We have an intricate knowledge of the effects both type 1 and type 2 diabetes has on your foot health. The two main systems effected by diabetes mellitus are the vascular (blood) system and neurological (nerve) system. Below is some information on signs, symptoms & risks to be aware of as well as advice as to how you and your podiatrist can maintain your feet at their optimal level for as long as possible. You should see a podiatrist at least once a year to undertake cursory neurological and vascular assessment. Routine care which involves nail and skin management is recommended on a 6 to 8 weekly basis.

1. The Vascular system

Heightened blood sugar levels can lead to Peripheral Vascular Disease (PVD).This involves damage to the large arteries of the leg that supply blood to the foot as well as the smaller vessels called capillaries which provide blood to the toes. This leads to an overall reduction in the circulation of arterial blood to the feet.

Signs, symptoms & risks of PVD:
Gangrene due to peripheral vascular disease
  • feet always feel cold
  • skin appears flaky and fragile
  • nails acquire a clubbed appearance (rounded surface)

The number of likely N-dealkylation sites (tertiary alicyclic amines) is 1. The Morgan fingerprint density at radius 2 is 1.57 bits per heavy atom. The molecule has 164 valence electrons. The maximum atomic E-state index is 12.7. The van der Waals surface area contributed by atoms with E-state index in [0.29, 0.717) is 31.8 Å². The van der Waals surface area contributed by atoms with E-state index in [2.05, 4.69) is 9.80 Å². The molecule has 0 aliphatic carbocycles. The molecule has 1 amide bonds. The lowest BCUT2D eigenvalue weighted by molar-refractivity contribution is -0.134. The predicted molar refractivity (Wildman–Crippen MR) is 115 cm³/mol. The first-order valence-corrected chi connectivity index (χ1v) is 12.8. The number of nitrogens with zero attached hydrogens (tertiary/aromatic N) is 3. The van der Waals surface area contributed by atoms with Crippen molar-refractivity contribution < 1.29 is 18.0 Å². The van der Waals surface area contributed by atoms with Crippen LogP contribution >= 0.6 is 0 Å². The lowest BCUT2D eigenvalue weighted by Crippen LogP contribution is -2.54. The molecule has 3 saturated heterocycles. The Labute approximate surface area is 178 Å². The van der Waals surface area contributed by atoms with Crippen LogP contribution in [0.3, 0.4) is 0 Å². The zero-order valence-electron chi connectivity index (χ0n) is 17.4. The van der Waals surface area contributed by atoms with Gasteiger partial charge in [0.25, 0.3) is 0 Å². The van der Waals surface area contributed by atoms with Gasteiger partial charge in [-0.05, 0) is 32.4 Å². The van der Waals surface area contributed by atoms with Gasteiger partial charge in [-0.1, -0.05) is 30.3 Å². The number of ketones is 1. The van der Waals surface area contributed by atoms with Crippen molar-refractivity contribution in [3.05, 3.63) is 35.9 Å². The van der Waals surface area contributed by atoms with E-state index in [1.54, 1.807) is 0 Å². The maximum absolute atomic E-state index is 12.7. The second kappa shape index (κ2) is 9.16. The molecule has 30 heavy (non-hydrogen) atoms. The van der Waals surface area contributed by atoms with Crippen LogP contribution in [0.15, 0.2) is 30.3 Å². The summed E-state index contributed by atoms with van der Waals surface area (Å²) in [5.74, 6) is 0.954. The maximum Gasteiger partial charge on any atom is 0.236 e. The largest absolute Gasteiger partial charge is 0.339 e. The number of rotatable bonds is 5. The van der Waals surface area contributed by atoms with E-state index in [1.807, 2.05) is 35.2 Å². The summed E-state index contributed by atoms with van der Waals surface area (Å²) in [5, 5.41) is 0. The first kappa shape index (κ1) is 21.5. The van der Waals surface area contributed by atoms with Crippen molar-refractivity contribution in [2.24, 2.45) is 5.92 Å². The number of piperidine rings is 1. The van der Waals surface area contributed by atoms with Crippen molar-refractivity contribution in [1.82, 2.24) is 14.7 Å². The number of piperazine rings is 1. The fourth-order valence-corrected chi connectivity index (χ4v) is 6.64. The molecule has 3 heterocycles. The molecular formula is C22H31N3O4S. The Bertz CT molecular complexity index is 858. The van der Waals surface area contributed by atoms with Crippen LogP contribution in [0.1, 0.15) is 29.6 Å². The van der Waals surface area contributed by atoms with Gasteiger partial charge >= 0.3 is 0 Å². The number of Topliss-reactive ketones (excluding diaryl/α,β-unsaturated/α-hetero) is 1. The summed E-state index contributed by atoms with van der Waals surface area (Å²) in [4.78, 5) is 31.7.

• toenail growth reduced
  • breaks in skin take longer to heal
  • easily infected following break in skin
  • ulceration
  • gangrene
How your podiatrist will help manage PVD:
  • regularly cut nails and debride callus for client reducing the chance of laceration during self care
  • skin care advice
  • cursory vascular tests: testing tissue perfusion (temperature of skin) and Subpapillary Venous Plexus Filling Time
  • Bidop bi-directional Doppler to  monitor circulation within the Dorsalis Pedis & Posterior Tibial arteries
  • send annual report of vascular status to your GP or specialist
2. The Neurological system
The small nerves that provide sensation to the feet can be destroyed by the heightened blood sugar levels associated with uncontrolled diabetes. This leads to a condition known as Peripheral Neuropathy.
Signs, symptoms &risks of Perpiheral Neuropathy
  • feet feel numb
  • prone to blistering following undetected pressure from footwear
  • prone to ulceration following undetected pressure from footwear
  • prone to undetected laceration, puncture or burns to skin whilst walking barefooted
  • increased risk of infection following undressed wounds the client is unaware of
  • amputation following osteomyelitis
  • osteomyelitis following infection from undressed wound


How your Podiatrist will help you manage Peripheral Neuropathy:
  • regular debridement of callus accumulated from undetected stresses
  • regular assessment of foot for any change in skin integrity via laceration, puncture or burn
  • neuropathic foot care tips e.g. never walk with bare feet, check bottom surface of feet daily
  • cursory neurological testing; monofilament, tunning fork, reflex hammer, proprioceptive testing
  • send annual report of neurological foot status to GP or specialist


Neuropathic ulcer on the bottom of the foot